Kaburaki Kiyokata, 1878-1972
hanging scroll, ink and color on paper; signed Kiyokata with artist's rectangular seal Shiyoh-kasha; accompanied by tomobako with title inscribed on lid, Shoka, and signed on the lid interior, Kiyokata-dai (titled by Kiyokata), with square seal Kiyo, ca. 1917-1920
painting 46 1/2 by 12 3/4 in., 118 by 32.5 cm
overall 73 5/8 by 17 1/8 in., 187 by 43.5 cm
Kiyokata, born Kaburaki Ken'ichi, was the son of Jono Saigiku, a writer and founder of the newspaper Yamato Shimbun. In 1891 his father arranged for Ken'ichi to study with Mizuno Toshikata (1866-1908), a painter and contributor to the newspaper. Toshikata was a student of Tsukioka Yoshitoshi (1839-1892), one of the last great masters of ukiyo-e. In 1893 Ken'ichi was given the go (art name) Kiyokata.
From the mid-1890's, Kiyokata pursued a career as an illustrator. Starting with newspaper work, he eventually became a prolific designer of kuchi-e (novel frontispieces) and sashi-e (inserted illustrations). His illustrating commissions kept him busy, but by 1907 he resolved he would quit by the time he turned 40 in order to focus on paintings.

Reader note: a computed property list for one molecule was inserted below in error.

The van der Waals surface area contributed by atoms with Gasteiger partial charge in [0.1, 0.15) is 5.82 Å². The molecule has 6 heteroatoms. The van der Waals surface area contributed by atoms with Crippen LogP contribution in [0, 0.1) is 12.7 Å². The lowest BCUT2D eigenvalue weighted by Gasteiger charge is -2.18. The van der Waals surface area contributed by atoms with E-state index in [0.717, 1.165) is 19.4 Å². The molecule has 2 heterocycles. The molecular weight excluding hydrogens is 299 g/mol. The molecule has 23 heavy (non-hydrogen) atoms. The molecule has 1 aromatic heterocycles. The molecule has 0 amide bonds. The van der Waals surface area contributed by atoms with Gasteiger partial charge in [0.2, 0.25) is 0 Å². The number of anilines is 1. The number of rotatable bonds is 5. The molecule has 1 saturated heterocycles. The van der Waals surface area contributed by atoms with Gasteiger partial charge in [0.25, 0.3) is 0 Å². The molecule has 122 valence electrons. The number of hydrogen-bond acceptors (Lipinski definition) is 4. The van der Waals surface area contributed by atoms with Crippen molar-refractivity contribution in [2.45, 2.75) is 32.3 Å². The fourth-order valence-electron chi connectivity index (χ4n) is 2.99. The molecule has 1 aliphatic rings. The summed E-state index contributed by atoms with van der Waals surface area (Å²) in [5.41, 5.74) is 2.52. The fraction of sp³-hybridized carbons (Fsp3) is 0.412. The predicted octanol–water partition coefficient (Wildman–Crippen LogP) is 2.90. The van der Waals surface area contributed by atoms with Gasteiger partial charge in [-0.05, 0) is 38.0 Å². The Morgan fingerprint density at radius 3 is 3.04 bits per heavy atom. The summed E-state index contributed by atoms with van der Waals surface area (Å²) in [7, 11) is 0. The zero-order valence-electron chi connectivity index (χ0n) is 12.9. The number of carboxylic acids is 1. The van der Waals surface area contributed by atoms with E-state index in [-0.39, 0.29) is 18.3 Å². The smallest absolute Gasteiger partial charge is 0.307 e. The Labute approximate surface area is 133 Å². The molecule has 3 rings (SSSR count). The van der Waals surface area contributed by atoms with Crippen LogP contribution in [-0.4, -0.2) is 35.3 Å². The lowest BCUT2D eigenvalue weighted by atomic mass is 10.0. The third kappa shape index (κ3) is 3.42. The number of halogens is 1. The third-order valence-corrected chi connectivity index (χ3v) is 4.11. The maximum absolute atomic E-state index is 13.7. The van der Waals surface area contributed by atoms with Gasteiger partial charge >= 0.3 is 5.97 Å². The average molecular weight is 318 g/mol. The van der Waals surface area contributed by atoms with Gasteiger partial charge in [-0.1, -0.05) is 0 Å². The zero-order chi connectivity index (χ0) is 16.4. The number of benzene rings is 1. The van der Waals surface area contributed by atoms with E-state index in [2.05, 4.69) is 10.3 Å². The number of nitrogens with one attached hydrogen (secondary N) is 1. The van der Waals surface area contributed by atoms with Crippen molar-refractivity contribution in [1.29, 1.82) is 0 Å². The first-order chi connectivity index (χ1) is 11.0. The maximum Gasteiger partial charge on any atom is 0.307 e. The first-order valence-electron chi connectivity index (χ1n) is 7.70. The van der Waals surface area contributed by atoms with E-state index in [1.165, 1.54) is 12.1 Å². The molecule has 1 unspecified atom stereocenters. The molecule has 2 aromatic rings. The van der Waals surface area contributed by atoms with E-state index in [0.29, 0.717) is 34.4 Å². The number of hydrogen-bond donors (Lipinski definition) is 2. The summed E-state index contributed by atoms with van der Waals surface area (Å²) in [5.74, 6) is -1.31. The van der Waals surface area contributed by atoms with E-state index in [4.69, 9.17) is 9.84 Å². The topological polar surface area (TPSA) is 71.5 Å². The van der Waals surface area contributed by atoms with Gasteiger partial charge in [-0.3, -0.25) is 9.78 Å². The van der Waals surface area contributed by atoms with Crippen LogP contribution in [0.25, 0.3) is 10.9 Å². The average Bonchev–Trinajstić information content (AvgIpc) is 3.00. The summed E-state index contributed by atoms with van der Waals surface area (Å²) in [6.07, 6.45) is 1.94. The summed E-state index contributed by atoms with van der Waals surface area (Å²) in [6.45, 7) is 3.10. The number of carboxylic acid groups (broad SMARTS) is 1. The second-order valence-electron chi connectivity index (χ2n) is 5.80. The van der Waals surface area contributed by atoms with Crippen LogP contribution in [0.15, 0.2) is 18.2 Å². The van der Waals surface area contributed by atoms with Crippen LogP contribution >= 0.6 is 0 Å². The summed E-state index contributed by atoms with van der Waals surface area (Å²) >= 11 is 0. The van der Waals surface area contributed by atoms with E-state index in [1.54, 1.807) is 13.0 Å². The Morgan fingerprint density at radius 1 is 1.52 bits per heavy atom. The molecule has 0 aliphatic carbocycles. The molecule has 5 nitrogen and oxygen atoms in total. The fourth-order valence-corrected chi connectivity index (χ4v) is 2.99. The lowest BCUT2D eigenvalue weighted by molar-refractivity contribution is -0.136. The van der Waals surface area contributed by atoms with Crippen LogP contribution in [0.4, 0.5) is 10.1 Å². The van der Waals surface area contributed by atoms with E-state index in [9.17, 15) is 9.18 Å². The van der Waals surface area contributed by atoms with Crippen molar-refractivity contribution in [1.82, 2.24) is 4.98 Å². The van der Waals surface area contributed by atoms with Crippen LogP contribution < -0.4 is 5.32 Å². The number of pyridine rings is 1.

Perhaps Kiyokata's greatest contribution to the genre of shin-hanga were his students, which include Ito Shinsui (1898-1972); Kawase Hasui (1883-1957); Kasamatsu Shiro (1898-1991); Yamakawa Shuho (1898-1944); Torii Kotondo (1900-1976), and Kobayakawa Kiyoshi (1896-1948).
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site last updated
March 2, 2021
Scholten Japanese Art
145 West 58th Street, suite 6D
New York, New York 10019
ph: (212) 585-0474
fx: (212) 585-0475
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